Mariel and Michael hope to inspire their neighbors to grow their own food, creating a system in which community members divide the labor of growing so that the block can feed itself. They envision 5th Element Farm becoming an educational resource where they can host outdoor classes and model agricultural methods. Mariel and Michael plan to triple the amount they produce next year, adding medicinal herbs to their farm to promote the cognitive, emotional, and physical health of their neighbors. They also plan to buy more lots on the block in order to expand their project, perhaps to start processing on site, develop an aquaponics system (Michael’s specialty), and add additional high tunnels.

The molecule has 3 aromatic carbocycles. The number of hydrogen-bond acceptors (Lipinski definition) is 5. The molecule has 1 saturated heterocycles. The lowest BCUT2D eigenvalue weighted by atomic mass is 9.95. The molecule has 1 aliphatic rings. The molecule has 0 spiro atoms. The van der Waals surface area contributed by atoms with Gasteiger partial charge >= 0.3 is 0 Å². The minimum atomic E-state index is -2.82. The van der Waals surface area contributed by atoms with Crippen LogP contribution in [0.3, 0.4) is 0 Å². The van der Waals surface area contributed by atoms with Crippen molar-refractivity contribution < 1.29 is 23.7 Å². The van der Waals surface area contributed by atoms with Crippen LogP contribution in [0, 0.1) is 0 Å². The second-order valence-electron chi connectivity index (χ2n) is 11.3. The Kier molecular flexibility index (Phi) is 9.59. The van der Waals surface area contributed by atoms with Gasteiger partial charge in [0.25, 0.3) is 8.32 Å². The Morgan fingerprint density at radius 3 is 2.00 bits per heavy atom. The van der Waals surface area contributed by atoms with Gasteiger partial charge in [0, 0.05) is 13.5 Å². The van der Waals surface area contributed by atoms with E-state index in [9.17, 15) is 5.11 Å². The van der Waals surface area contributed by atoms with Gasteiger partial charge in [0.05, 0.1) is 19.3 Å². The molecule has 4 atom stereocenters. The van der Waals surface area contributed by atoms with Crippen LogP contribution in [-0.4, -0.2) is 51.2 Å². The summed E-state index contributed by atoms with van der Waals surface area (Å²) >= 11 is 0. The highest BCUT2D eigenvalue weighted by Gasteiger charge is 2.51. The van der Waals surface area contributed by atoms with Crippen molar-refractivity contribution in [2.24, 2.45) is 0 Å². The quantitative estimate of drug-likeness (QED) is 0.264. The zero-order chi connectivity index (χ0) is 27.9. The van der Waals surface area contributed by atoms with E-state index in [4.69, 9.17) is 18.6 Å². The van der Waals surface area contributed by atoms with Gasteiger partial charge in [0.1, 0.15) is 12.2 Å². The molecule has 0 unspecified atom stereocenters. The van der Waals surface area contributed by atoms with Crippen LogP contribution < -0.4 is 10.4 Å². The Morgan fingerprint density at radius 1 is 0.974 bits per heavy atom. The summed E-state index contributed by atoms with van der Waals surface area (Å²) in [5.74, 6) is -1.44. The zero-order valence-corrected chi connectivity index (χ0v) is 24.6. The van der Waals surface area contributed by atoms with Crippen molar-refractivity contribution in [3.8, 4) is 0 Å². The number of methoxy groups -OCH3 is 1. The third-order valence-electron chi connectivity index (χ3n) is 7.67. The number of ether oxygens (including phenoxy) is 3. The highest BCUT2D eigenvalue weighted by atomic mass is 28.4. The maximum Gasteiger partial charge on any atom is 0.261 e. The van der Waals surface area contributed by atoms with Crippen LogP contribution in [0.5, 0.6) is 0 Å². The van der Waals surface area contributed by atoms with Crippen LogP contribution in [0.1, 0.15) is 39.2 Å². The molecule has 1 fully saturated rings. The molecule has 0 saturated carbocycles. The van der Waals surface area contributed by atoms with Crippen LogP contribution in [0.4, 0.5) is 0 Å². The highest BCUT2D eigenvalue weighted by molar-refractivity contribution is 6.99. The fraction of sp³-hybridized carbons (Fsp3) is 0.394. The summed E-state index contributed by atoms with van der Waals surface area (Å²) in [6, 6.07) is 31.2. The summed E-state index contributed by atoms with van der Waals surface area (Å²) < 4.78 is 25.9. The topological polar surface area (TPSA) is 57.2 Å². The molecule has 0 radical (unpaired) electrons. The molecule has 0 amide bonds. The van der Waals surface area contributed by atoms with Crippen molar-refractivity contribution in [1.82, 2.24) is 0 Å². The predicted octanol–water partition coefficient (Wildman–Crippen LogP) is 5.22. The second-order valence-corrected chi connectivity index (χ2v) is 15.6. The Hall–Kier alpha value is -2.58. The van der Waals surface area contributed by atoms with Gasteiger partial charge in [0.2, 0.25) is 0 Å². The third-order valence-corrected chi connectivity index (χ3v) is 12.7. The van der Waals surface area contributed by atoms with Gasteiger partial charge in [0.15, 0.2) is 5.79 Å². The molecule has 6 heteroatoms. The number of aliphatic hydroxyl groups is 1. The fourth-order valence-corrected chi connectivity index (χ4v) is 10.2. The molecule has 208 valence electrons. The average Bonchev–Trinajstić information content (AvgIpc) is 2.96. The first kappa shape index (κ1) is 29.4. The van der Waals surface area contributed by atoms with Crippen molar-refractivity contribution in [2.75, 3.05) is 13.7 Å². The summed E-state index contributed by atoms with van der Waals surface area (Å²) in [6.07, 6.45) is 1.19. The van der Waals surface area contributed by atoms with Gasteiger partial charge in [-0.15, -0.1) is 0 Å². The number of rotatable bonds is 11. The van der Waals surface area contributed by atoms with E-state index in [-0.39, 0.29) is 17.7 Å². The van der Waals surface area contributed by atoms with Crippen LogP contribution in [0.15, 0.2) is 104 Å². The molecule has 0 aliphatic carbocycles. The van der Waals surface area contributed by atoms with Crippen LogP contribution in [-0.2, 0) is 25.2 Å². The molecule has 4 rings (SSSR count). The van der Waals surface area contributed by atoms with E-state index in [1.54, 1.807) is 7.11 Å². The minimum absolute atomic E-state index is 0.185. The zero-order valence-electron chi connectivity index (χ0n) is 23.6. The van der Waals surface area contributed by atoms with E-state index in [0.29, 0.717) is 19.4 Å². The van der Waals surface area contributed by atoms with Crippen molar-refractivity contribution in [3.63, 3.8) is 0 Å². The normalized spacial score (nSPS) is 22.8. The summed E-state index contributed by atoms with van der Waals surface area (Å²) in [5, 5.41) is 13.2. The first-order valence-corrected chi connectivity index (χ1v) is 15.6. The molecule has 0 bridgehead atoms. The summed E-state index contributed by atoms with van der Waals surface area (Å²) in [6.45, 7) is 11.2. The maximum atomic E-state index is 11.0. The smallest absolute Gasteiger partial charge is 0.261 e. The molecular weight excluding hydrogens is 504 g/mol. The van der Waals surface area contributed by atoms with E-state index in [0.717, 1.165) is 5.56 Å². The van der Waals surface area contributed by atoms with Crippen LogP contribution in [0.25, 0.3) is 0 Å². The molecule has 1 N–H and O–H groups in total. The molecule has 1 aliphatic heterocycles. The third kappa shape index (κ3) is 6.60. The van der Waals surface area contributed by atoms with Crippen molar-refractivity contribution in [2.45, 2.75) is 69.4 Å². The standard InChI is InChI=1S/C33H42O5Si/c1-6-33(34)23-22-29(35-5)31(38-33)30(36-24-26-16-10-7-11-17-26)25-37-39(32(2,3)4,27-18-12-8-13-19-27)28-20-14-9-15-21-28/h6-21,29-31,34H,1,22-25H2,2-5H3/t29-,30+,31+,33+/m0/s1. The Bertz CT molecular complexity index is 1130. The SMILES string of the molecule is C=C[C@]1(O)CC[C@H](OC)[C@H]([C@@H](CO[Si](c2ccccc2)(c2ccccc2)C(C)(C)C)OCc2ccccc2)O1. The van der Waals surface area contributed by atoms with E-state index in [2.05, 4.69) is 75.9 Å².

For Mariel and Michael, vacant lots are an asset, not a deficit and they are making use of these assets to feed their community.
West Louisville Women’s Collaborative (WLWC) was the recipient of the Mayor’s Lots of Possibility Grant 6 years ago–(unfortunately, this program no longer exists). With financial support from the city, WLWC transformed a previously vacant lot into a Peace Labyrinth to allow space for reflection and meditation in response to gun violence. The space doubles as a pollinator garden which supports the food growing boom happening in the West End. A board member of WLWC purchased the adjacent property as well and to create the ELA (Energy, Life, Art) House which now serves as WLWC’s headquarters and a community gathering space. WLWC is currently working to purchase the lot between the Labyrinth and the ELA house. They would also like to purchase the home next door to the Labyrinth in order to start an Artist in Residence program.